Brandeis University Syllabus Template
The syllabus can be understood in different ways by different people:
- It is a “contract” that describes all important course information
- It is an invitation to learning
- It is both
Regardless of how you view the document, it is important to create a syllabus that is learning-focused rather than content-focused (Palmer, Wheeler, & Aneece, 2016). Content-focused syllabi describe the rules (what students will and will not do and how they will be rewarded or punished) and list requirements in an abstract way with an emphasis on due dates. Learning-focused syllabi emphasize what students will learn, highlight big ideas or questions that will be explored, explain how the engagement will take place, and describe how student learning will be demonstrated to the instructor and students themselves. Often the difference between the two is the tone of the writing. Compare the following examples:
|Content-focused syllabus||Learning-focused syllabus|
|Students are required to write a 4-5 page, double-spaced paper addressing [specific topic or question]...||Students are required to write a 4-5 page, double-spaced paper addressing [specific topic or question]...|
|Students are expected to have completed all reading assignments prior to coming to class. Consistent, active class participation contributes 10% to a students’ overall grade in the course.||In order to include the perspectives of all learners in our class, it is my hope and expectation that you will have completed the reading assignments prior to our class meetings, so that you can fully and actively participate in discussion. Your consistent and active contributions to class discussion will earn 10% of your overall course grade.|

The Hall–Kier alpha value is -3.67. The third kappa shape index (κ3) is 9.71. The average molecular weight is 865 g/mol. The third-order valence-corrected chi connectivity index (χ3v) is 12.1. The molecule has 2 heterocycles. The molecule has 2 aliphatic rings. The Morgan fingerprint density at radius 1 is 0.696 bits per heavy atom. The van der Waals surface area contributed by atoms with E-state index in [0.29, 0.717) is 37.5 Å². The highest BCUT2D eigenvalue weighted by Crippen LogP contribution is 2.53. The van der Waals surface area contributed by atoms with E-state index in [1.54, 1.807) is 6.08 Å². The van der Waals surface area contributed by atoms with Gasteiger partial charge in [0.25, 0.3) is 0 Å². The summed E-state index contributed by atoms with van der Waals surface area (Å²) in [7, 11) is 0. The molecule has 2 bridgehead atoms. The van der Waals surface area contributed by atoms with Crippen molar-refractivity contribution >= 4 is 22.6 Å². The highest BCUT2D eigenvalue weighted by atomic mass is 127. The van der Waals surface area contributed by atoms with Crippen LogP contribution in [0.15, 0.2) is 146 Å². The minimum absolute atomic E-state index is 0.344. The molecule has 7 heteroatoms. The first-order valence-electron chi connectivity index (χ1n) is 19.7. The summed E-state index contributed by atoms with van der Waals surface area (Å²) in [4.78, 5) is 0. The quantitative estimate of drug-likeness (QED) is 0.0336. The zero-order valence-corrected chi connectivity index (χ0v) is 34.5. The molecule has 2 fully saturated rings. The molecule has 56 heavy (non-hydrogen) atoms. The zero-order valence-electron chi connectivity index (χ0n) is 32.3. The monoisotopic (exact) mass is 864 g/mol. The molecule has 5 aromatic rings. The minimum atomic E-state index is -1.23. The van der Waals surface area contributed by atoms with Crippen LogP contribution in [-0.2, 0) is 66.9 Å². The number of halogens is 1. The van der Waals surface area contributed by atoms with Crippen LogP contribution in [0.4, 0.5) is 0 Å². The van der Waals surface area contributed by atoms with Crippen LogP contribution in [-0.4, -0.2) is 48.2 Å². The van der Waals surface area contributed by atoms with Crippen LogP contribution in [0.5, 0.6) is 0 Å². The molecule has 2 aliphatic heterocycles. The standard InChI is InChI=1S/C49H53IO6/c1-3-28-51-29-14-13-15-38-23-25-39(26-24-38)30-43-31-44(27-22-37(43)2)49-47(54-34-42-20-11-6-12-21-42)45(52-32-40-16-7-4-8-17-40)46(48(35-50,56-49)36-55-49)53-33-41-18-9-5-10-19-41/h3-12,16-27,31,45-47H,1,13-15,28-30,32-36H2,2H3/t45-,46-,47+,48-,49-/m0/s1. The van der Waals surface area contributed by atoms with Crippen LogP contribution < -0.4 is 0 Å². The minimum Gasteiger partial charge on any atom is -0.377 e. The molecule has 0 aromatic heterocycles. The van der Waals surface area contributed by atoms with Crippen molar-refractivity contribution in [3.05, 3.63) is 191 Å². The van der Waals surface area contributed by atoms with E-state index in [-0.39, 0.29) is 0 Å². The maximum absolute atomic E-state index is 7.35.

While there is no one perfect syllabus, we hope that these guidelines will help faculty apply best practices for creating effective syllabi. We are very much interested in receiving feedback on the guidelines and the Syllabus Template. You can send us an email at email@example.com to share your feedback or to ask a question. We are here to help!
The Committee on Teaching, Learning, and Assessment advises that all Brandeis University syllabi must be accessible (in compliance with the Americans with Disabilities Act (ADA) and revised ADA regulations) and must provide Important Brandeis Policies and Resources.
The Center for Teaching and Learning offers syllabus reviews and help with constructing course materials, assignments, and activities. Contact firstname.lastname@example.org for support.
These additional resources for syllabus design may be useful.
- Important Policies and Resources to Include in Brandeis Syllabi
- Syllabus Creation Guidelines
- Suggestions for inclusive course design and teaching
- Possible AI Syllabus Statements
- Resources to help diversify your curricular materials
- Student-centered syllabus rubric: you can evaluate your own syllabi